From Global News:
A Colombian advertising company is pitching a novel if morbid solution to shortages of hospital beds and coffins during the coronavirus pandemic: combine them.
ABC Displays has created a cardboard bed with metal railings that designers say can double as a casket if a patient dies.
The beds can hold a weight of 330 pounds (150 kilograms) and will cost about $85 each, Gómez said. He said he worked with a private clinic on the design, which he hopes will be put to use in emergency clinics that might become short on beds.
At least one doctor was skeptical of how sturdy a cardboard bed might be. He also warned that any corpses should first be placed in a sealed bag before being put in a cardboard coffin to avoid potentially spreading the disease.
What stage of Dystopian Hell is this?
Colombian company creates hospital beds that can double as coffins [César García / Global News] Read the rest
The Alpaca graphic design cooperative created this terrific "illustrated and interactive Dante's Inferno, an alternative learning tool for the Divine Comedy first Cantica, made for aiding visual memory." From the project page:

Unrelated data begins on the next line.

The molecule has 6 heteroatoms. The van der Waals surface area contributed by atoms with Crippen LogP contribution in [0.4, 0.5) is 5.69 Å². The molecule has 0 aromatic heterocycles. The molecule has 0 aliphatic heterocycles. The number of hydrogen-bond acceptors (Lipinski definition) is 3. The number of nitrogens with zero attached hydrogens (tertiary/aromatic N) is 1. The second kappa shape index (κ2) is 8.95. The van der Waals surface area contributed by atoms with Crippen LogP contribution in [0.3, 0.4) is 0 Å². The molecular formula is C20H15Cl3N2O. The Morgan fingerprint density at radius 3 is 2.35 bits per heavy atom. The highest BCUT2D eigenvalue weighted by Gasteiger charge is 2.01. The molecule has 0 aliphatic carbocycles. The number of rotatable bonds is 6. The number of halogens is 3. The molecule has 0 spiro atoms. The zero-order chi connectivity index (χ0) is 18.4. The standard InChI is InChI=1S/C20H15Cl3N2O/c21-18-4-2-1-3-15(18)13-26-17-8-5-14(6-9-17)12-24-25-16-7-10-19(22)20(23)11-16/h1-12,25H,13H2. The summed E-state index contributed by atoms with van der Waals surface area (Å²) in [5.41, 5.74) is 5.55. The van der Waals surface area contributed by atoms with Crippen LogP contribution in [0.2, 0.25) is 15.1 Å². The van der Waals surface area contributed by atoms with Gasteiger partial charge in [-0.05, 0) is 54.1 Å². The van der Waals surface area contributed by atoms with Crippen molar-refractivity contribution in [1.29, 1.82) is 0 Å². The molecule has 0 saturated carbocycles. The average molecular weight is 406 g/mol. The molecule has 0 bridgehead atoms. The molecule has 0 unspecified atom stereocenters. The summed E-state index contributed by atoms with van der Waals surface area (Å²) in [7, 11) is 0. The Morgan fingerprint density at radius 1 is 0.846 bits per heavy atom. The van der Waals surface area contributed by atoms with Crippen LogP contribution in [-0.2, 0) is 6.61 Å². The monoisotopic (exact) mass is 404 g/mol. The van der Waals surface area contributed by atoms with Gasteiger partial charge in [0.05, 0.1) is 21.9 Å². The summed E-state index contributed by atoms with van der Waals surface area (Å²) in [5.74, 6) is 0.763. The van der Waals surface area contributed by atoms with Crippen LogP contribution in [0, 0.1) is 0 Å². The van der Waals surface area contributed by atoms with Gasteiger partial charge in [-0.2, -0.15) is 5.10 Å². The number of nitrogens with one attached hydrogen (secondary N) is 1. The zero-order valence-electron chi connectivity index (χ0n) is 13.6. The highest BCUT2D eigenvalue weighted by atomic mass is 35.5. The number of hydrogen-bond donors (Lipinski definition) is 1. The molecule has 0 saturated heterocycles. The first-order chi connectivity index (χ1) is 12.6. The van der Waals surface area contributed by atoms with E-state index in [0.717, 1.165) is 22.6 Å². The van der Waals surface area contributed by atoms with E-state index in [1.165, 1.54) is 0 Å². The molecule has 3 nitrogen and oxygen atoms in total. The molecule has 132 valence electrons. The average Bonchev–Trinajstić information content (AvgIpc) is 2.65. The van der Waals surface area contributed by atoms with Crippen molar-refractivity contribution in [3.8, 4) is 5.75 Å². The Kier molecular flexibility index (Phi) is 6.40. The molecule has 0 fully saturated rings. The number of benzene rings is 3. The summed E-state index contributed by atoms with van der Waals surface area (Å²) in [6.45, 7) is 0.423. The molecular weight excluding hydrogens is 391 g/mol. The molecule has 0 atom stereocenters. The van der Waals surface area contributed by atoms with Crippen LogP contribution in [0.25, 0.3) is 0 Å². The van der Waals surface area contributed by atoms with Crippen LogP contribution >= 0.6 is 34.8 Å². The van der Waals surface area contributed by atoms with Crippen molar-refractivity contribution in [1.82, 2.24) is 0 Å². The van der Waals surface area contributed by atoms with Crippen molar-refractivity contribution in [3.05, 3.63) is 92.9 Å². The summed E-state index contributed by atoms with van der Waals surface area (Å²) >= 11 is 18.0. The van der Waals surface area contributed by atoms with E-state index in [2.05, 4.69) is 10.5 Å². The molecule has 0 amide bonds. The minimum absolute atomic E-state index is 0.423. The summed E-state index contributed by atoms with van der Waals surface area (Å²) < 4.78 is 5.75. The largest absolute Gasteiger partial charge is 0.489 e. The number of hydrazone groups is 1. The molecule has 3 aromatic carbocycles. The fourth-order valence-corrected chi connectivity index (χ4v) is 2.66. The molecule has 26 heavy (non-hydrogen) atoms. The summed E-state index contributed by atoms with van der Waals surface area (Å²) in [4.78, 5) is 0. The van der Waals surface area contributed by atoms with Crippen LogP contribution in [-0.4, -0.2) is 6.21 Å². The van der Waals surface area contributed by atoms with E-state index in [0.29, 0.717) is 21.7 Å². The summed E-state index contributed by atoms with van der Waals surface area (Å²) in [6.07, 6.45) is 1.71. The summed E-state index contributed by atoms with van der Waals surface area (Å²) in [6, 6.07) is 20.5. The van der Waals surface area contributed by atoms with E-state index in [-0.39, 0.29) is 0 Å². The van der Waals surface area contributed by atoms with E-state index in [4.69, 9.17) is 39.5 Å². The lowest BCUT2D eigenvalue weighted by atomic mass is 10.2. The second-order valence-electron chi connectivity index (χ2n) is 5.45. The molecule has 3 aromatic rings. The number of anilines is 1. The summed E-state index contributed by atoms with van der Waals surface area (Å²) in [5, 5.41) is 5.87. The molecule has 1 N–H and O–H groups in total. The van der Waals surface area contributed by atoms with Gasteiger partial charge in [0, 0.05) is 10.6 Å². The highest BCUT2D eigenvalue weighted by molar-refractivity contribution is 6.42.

The work is based on the anthology "Testi e scenari" - Volume 1 (Panebianco, Pisoni, Reggiani, Malpensa), published by Zanichelli in 2009, and it has been developed by Alpaca together with the Molotro design studio...
The translation to the English language is based on the one provided by Henry Wadsworth Longfellow. The whole text is available on Wikisource and it's in the public domain.
We chose the Longfellow translation not only because it's open source, but also for its closeness to the language of Dante. The syntax, the rhythm, the lexicon used by Longfellow may feel odd for native english speakers, but they render the original language with great accuracy.
" (Alpaca via MetaFilter)
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Trumpy Bear [Amazon] is a thing this holiday season: an incredibly expensive teddy bear with a blond wig stapled on and a flag stuffed into a "hidden zipper". Wittgenstein's advice is recommended: "What we cannot speak about we must pass over in silence." [via Snopes] Read the rest